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Time-Sensitive Networking provides a real-time platform for Industrial IoT
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Time-Sensitive Networking provides a real-time platform for Industrial IoT

Posted by Jeremy CowanJune 3, 2015

As the Internet of Things (IoT) emerges as a force in industrial environments through initiatives such as Industry 4.0, the challenge of integrating real-time industrial systems is becoming clearer.

Current real-time communication solutions based on a multitude of fieldbuses and their Ethernet derivatives are unable to offer either the standard IP base or the open connectivity that would allow IT features such as analytics software and cloud computing to freely access machine data.

The upshot, says Dr. Markus Plankensteiner of TTTech Computertechnik AG is that, with the advent of industrial IoT, single-purpose control networks using proprietary communication protocols are becoming islands, connected to one another via gateways with limited data access and usability. In the world of IoT and M2M, those who aren’t accessing and using valuable machine data run the risk of being left behind.

Open standards pricing

In order to take advantage of the improvements in efficiency, uptime and functionality that IoT can deliver, the underlying networks must provide reliable and deterministic M2M and machine-to-cloud connectivity, at prices that only open standards can ensure. In response to the demands for a high-bandwidth, open and standard solution for real-time systems, the IEEE TSN (Time-Sensitive Networking) task group was formed in 2012 and is developing a set of TSN sub-standards in IEEE 802.1.

TTTech is helping to drive the TSN standards and does so from a unique position regarding the time-scheduling of Ethernet. From the original development of SAE AS6802 Time-Triggered Ethernet in 2006 for the NASA Orion spacecraft (launched in 2014), time-scheduled Ethernet has been deployed by TTTech in a range of aerospace, automotive and industrial applications.

Now TTTech is taking an active role to support the standardisation of core mechanisms of this solution in IEEE TSN. These include network-based clock synchronisation, scheduling of critical resources, and redundancy management as a platform service. The inclusion of these features means that time-scheduling capabilities and fully deterministic real-time communication will now be available within the 802 suite of Ethernet standards.

The TSN extension to IEEE 802 Ethernet enables exactly the large scale convergence described in Industrial IoT and Industry 4.0. This is because TSN offers a guarantee that scheduled traffic arrives on time, even when it shares a network with other applications that could otherwise cause disturbance. When critical and non-critical applications share the same communications infrastructure safely and securely, OT (Operational Technology) and IT (Information Technology) are brought together and data access is improved immeasurably. This will enable new business models, cut downtime, simplify system integration, and reduce the cost of maintenance.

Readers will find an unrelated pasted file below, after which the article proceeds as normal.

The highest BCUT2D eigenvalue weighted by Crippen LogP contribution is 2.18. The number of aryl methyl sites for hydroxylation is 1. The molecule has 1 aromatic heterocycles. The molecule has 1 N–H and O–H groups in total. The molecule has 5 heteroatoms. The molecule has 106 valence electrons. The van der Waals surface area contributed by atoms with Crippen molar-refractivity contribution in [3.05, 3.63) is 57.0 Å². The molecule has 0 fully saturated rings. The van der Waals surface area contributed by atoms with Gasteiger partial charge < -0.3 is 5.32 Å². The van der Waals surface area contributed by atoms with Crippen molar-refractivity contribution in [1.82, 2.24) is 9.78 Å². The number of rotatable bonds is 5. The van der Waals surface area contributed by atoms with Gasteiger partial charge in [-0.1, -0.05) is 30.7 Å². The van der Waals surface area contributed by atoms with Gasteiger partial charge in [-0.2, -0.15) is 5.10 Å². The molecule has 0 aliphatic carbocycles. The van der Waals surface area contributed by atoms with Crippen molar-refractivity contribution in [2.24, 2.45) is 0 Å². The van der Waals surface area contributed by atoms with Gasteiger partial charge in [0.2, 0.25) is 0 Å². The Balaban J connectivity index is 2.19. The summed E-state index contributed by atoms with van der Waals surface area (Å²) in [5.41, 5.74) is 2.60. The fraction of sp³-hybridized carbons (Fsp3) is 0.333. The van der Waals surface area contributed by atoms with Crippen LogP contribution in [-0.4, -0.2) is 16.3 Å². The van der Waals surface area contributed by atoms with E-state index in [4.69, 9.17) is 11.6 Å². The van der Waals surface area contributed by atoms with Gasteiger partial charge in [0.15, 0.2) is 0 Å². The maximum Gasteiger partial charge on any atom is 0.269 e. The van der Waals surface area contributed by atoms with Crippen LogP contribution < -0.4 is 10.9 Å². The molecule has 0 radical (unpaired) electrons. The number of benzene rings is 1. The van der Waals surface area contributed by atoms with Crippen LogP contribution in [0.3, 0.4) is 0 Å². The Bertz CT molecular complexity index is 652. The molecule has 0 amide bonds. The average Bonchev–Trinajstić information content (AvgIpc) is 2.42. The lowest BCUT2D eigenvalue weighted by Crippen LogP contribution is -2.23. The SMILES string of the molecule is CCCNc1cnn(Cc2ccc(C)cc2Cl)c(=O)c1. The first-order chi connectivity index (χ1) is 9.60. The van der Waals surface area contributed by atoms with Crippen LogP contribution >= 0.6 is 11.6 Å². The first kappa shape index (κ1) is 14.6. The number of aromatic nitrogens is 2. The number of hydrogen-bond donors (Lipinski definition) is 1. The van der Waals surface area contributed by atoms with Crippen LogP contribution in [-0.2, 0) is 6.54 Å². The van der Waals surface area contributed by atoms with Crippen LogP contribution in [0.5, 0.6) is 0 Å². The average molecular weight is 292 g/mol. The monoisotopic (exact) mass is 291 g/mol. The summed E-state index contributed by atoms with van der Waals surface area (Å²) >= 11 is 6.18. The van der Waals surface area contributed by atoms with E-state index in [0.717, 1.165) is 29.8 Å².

TSN connection

As an example; consider a discrete automation plant with multiple robots working on production lines. Today these robots are controlled locally, with limited synchronisation between them, and bottlenecks for data access from beyond the factory floor. Where there is connectivity, it is either done over proprietary networks or via gateways. By removing local control functions or converging non-critical traffic in the same network, one could jeopardise the guarantees for communication of critical messages.

Now consider a TSN connection between these robots. The controls communication is guaranteed across the network even when converged with non-critical traffic, and all robots are synchronised to the same global time. This means that control functions can be shared in real-time between machines and controllers, allowing robot processes to interchange dynamically. Importantly, huge amounts of data from the robots are now also visible to higher layer networks without the need for gateways, enabling Machine as a Service (MaaS) type business models – simultaneously improving service and maintenance from machine builders and lowering capital expenditure for end users.

The author of this blog is Dr. Markus Plankensteiner, director, Industrial Solutions, TTTech Computertechnik AG, Vienna, Austria. www.tttech.com
He can be reached at:  markus.plankensteiner@tttech.com

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Dr. Plankensteiner is also a Speaker at next week’s M2M Forum CEE event in Vienna (June 9, 2015). The event is in English and covers M2M and IoT across Central and Eastern Europe, and will be moderated by Jeremy Cowan, editorial director of M2M Now.

 

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